Future of 87 employees of Lakhra Coal Development Company hangs in balance

Human Rights

Employees have not been paid salaries since last six months, as the PMDC has virtually disowned LCDC employees

The coal-fired power plant was shut by WAPDA in 2017 and the LCDC was non-functional since mid of 2019

Sindh govt. had cancelled lease of mining area and formed its own company as a result of devolution under 18th Amendment  

Karachi: The future of 87 employees of Lakhra Coal Development Company (LCDC) is at stake owing to a dispute between Sindh government and the Centre over the lease of coalmines’ land, which the provincial government had cancelled in July 2019 after the LCDC stopped functioning in May same year due to ill-conceived policies of federal authorities.

The LCDC is virtually non-functional for over a year while all its employees are awaiting their salaries since last six months.

The LCDC was incorporated as a Public Limited Company on 6th February, 1990 under Companies Ordinance, 1984, and had been functioning as a Joint Venture of Pakistan Mineral Development corporation (PMDC), Government of Sindh and Water & Power Development Authority (WAPDA) with a share of 50:25:25 respectively for coal-mining and establishing a coal-fired power plant.

Due to the negligence of the WAPDA, the country’s first coal-fired power plant became non-functional since July 2017.

If proper overhauling of the plant had been carried out, the power plant as well as the LCDC would have continued its function. The plant run by WAPDA is closed, while the Sindh government, which owns the coalfield land, soon after cancelling the lease, formed ‘Sindh Lakhra Coal-Mining Company (SLCMC) last year and has started extracting coal, the employees of LCDC told Sindh Courier.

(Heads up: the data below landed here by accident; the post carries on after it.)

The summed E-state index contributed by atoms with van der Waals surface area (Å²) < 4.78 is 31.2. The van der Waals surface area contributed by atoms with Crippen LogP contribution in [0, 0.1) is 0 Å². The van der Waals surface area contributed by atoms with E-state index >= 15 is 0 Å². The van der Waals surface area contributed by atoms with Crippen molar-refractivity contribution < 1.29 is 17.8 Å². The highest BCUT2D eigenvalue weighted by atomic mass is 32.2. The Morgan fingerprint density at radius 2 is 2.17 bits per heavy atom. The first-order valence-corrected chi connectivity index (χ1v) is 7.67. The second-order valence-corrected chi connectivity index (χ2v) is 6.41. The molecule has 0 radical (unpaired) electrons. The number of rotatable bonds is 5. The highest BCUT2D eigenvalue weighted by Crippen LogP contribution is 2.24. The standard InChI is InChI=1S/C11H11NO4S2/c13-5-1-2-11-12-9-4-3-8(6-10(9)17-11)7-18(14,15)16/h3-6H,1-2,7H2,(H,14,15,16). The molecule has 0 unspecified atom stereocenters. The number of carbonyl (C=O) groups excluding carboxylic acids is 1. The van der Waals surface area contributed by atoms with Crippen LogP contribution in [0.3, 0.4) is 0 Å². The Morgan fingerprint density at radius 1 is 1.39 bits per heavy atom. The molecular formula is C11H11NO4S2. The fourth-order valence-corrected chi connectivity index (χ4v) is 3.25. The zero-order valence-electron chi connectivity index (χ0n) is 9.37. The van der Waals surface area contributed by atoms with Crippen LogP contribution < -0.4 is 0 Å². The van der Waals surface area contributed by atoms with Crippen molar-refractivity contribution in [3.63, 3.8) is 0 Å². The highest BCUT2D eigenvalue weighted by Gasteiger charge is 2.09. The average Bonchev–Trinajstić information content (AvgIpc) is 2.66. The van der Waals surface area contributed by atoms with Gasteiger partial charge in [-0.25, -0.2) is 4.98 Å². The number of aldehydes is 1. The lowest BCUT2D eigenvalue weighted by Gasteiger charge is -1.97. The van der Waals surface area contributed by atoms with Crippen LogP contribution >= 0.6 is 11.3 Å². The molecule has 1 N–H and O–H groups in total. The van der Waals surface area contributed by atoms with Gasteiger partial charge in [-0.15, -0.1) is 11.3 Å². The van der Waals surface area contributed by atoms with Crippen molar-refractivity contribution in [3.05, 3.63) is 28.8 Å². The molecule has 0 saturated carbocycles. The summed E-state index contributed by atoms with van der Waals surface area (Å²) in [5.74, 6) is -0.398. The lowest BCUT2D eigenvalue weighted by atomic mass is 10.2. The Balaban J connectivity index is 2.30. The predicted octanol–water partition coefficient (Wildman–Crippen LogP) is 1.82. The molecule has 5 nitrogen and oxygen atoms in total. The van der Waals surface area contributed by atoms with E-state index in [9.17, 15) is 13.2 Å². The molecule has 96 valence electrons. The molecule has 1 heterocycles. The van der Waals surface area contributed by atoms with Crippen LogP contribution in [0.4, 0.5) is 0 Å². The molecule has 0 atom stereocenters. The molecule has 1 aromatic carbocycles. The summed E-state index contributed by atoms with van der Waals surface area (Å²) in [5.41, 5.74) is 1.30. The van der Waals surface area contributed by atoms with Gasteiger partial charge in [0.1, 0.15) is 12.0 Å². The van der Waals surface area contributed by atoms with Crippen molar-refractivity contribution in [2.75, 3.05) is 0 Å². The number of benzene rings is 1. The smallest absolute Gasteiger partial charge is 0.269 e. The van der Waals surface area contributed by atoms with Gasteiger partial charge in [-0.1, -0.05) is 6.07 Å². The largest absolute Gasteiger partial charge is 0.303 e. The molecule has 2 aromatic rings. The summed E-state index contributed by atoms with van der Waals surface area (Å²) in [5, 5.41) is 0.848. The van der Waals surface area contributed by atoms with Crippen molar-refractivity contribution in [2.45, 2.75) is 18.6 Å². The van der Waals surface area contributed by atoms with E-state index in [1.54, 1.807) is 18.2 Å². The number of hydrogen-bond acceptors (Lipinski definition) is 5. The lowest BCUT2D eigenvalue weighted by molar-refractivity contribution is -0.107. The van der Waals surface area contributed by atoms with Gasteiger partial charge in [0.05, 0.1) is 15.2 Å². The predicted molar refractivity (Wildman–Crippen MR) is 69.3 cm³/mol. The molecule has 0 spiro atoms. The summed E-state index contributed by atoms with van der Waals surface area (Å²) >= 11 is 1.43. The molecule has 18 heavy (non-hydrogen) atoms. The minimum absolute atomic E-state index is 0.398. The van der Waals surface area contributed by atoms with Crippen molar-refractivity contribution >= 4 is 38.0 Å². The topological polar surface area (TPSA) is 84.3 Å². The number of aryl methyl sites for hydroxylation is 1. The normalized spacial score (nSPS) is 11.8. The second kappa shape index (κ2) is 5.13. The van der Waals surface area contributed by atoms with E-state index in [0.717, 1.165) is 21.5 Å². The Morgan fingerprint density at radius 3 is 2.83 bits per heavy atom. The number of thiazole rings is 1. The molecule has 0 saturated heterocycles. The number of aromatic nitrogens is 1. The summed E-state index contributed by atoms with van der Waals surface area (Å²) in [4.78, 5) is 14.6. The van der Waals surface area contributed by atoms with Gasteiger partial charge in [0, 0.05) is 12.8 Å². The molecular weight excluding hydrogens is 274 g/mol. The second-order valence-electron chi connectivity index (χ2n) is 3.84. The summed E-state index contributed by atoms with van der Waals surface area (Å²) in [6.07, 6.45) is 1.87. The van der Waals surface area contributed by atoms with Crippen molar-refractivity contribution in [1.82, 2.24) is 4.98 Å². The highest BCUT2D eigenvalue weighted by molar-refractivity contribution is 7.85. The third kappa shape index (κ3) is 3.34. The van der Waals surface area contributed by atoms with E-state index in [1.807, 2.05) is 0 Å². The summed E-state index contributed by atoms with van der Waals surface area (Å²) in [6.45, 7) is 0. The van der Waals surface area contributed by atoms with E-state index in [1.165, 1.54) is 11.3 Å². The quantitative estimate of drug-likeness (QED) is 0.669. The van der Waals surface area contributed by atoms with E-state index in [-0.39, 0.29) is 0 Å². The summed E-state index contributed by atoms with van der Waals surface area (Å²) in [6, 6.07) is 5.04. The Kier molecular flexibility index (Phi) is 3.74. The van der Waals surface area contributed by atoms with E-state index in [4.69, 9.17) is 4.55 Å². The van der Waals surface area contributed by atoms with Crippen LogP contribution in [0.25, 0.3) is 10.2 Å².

The sources told Sindh Courier that newly established SLCMC authorities had offered the LCDC employees to join the new company but they refused on the instigation of PMDC authorities and later they betrayed the employees and stopped their salaries.

Playing in the hands of central government authorities, the LCDC employees had also been protesting against the Sindh government’s decision of canceling the coalfield lease.

The LCDC employees, including mining engineers, managers, geologists, mine Sardars and administrative staff, who later realized the hidden game played by the federal authorities, have been running from pillar to post and appealing to the provincial as well as the federal authorities to save their future and release their salaries but to no avail.

The LCDC office is located in a bungalow and even its rent has not been paid, and because of which the owner might threaten to vacate the building.

Over the past 30 years, the LCDC developed 120 mines and installed their infrastructure, which now is said to have been occupied by the Sindh government, being its property as per law.

A senior official working in LCDC, who requested anonymity, said that he, along with other employees, were hired as permanent employees entitled with all government benefits, perks and privileges, but no one from the federal or provincial government had stepped forward to assure the future of their jobs ever since the plant has been shut down.

A few of the LCDC employees were trained by the National Institute of Management and the government had invested huge sums in their training.

Spread over 16,000 acres, the 120 Lakhra mines used to extract around 700 to 800 tons of coal on a daily basis.

Addressing media professionals a few months ago, Sindh Energy Minister Imtiaz Shaikh had said that his department had cancelled the LCDC lease because the company had been involved in the misuse of coal.

“The actual purpose of Lakhra Coalfield was to supply coal to the power plant, but the LCDC started selling it in the open market. After the 18th Amendment, the provincial governments have become autonomous, so we have launched our own coal company with the aim to extract coal for power generation,” he had said.

“The LCDC and the PMDC have taken the matter to court to challenge the decision of the Sindh government but they failed as the court gave its judgment in our favor. We are now hiring people to run the company,” he said.

About the future of LCDC employees, he had said that the provincial government is considering accommodating them in Sindh Lakhra Coal-Mining Company, however, so far no practical step has been taken and the future of 87 LCDC employees hangs in balance.

The Lakhra Coalfield is located about 70 km north-west of Hyderabad city running along the right bank of river Indus and 200 km North-East of Karachi on Indus Highway.

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